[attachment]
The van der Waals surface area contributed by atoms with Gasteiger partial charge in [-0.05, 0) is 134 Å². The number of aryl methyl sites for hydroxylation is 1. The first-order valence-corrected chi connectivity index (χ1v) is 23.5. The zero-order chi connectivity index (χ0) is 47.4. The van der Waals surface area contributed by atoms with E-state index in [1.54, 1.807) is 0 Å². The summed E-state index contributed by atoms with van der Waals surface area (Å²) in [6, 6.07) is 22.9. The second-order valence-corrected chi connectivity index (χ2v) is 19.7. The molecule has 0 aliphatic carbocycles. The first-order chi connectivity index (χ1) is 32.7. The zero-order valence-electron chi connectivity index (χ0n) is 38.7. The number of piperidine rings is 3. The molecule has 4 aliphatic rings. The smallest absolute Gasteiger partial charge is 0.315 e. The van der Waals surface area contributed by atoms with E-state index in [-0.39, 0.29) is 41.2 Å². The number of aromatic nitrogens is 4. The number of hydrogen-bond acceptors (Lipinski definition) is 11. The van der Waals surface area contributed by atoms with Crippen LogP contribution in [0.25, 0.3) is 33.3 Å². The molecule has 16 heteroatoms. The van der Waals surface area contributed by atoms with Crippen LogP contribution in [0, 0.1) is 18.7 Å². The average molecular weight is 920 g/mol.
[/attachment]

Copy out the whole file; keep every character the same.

The van der Waals surface area contributed by atoms with Gasteiger partial charge in [-0.05, 0) is 134 Å². The number of aryl methyl sites for hydroxylation is 1. The first-order valence-corrected chi connectivity index (χ1v) is 23.5. The zero-order chi connectivity index (χ0) is 47.4. The van der Waals surface area contributed by atoms with E-state index in [1.54, 1.807) is 0 Å². The summed E-state index contributed by atoms with van der Waals surface area (Å²) in [6, 6.07) is 22.9. The second-order valence-corrected chi connectivity index (χ2v) is 19.7. The molecule has 0 aliphatic carbocycles. The first-order chi connectivity index (χ1) is 32.7. The zero-order valence-electron chi connectivity index (χ0n) is 38.7. The number of piperidine rings is 3. The molecule has 4 aliphatic rings. The smallest absolute Gasteiger partial charge is 0.315 e. The van der Waals surface area contributed by atoms with E-state index in [-0.39, 0.29) is 41.2 Å². The number of aromatic nitrogens is 4. The number of hydrogen-bond acceptors (Lipinski definition) is 11. The van der Waals surface area contributed by atoms with Crippen LogP contribution in [0.25, 0.3) is 33.3 Å². The molecule has 16 heteroatoms. The van der Waals surface area contributed by atoms with Crippen LogP contribution in [0, 0.1) is 18.7 Å². The average molecular weight is 920 g/mol.